The Cirque de Troumouse in the French Pyrenees is an amphitheatre-like formation of mountains.

Travel: Fall in the Pyrénées

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Tucked away in the south west corner of France, just a hop from the Spanish border, the Pyrénées-Atlantiques region is the perfect spot for a peaceful break in autumn

A whirling parade of fruity flavours filled my senses, delivered by the chilled vintage Jurançon wine, as I sat on the terrace of Café La Munia, while I looked out on to the snow-capped Pyrenees blazing with the colours of Fall. It was that blissful moment of realization that all the shenanigans for a Schengen visa are worth experiences like these. 

A few days earlier, I had touched down at the Pau-Pyrénées airport, which services the region that lies between the Pyrenees and the Atlantic Ocean in southwestern France, called the Pyrénées-Atlantiques. At the Pau train station, I had hopped onto the Intercity 14140 train, a 25-minute non-stop service to Lourdes.

After spending a day in Lourdes, I headed further south on a series of local buses, many of which had passengers as fragrant as if they had been marinated in Ricard. A much-loved French aperitif, Ricard’s flavour is derived from star anise, fennel seeds, liquorice, and aromatic plants from Provence, it is a favourite in rural France and is quaffed over a long and lazy Sunday. 

My destination was the one-street village of Gèdre, about 40km from Lourdes but Henri, who served me an espresso at the local café, suggested that I stay the night not in Gèdre but in Héas, 8km south, towards Cirque de Tromouse. He was also kind enough to drive me there in his truck that seemed old enough to have been the official carrier for the French Resistance during World War II.

Héas was miniscule. It was as if the Pyrenees had grudgingly relinquished a little ledge on which were perched a few houses, the church and the La Munia café and hotel. We arrived around noon and I asked the landlady if I could have a quick lunch before I set out to explore the Cirque de Tromouse. She looked at me with pity because I was asking to rush through what is a celebration of the finest produce of the region. Lunch here, especially in glorious weather like this, is an event during which everything else is put on hold and you honour what is in your glass and on your plate with your time and attention.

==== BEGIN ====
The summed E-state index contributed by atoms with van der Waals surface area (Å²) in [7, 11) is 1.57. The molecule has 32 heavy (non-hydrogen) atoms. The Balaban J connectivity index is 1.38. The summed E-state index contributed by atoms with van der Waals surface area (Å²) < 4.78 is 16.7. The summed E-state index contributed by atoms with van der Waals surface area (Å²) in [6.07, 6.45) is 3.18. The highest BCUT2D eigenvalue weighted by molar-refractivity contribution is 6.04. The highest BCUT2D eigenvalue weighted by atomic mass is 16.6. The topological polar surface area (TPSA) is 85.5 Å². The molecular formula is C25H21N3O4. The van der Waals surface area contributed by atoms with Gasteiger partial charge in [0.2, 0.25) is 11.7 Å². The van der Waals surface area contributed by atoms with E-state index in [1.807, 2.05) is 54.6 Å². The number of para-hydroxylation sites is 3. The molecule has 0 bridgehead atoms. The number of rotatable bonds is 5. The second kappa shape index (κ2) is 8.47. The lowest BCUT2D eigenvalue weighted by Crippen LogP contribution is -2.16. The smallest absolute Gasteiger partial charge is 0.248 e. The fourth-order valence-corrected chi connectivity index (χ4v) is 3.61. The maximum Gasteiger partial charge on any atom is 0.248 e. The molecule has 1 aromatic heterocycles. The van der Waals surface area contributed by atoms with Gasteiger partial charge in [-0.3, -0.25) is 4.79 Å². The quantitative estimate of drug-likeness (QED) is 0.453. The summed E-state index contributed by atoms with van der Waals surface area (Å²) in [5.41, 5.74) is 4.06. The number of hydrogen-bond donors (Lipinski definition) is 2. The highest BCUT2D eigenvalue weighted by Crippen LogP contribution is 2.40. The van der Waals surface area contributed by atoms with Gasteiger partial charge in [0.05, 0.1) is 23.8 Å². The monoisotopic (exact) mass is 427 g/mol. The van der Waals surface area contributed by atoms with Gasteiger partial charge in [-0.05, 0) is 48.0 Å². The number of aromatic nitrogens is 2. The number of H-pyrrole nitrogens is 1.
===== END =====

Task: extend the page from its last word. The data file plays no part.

“Non,” she said, shaking her head at my ignorance, “It will not be quick.”

Henri, who evidently favoured country cooking over commerce, seemed in no great hurry to get back so we settled down for a satisfying meal. The salad with ham, grapes, tomatoes and walnuts was drizzled with regional olive oil. The slow cooked lamb, marinated overnight was served over a risotto with truffle shavings and hot buttered corn on the cob. The dessert was a hot pancake with bilberry accompanied by a scoop of ice cream and a blackcurrant and apple tart. The ingredients were all fresh, seasonal and local, and the truffles had been dug up that morning. I lost count of the glasses of Jurançon wine I had. Lunch was definitely slow—it lasted three hours. 

I bid adieu to Henri and went to Cirque de Troumouse, an amphitheatre-like formation of mountains. Troumouse is a wild and compact place with a statue of the Virgin that stands on a small hillock in its centre. On that autumn day, it was achingly beautiful under a deep blue sky and snow drifts in the distance.

The next morning, after a breakfast of fresh baked bread, local cheese and cold cuts on the patio, where I had to earnestly discourage the landlady from uncorking a bottle of wine at 8.30am, I headed to Cirque de Gavarnie, 17km to the west.

Gavernie is lower and more spread out than the compact Troumouse. The forest seemed to be ablaze with the orange and yellow colours of Fall. On the trails, where trees formed a canopy, the valley floor was covered with red fallen leaves and sunlight filtered through orange leaves above. A stream ran down the valley floor, and I sat on the rocks listening to the laughing brook and munching on wild red berries.

The next day, I set off for Salies-de-Béarn, 66km to the west of Pau, a city that gets its name from the natural saltwater of its springs. A soak in the spa leaves you feeling both relaxed and rejuvenated. 

An hour’s bus ride further west got me to Saint-Jean-de-Luz. Sitting pretty by the Atlantic, it is the quintessential Basque seaside town, with the Spanish border just 10km away. Charming art shops and cozy cafes sit beside a sheltered bay with beautiful views, and the catch of the day is cooked up every evening and served with local wine. I had made grand plans to explore the region further, but I was rather taken in by this charming town and spent the remainder of my vacation days there. 

Getting there

Pau is a 90-minute flight from Paris. 

There are busses between Pau and the Pyrenees and trains in some sections too. 

Pau airport has hire car counters representing Hertz, Avis, Sixt and National. For good deals book online. The traffic is sparse; the people are courteous, so driving is relaxing and easy. 



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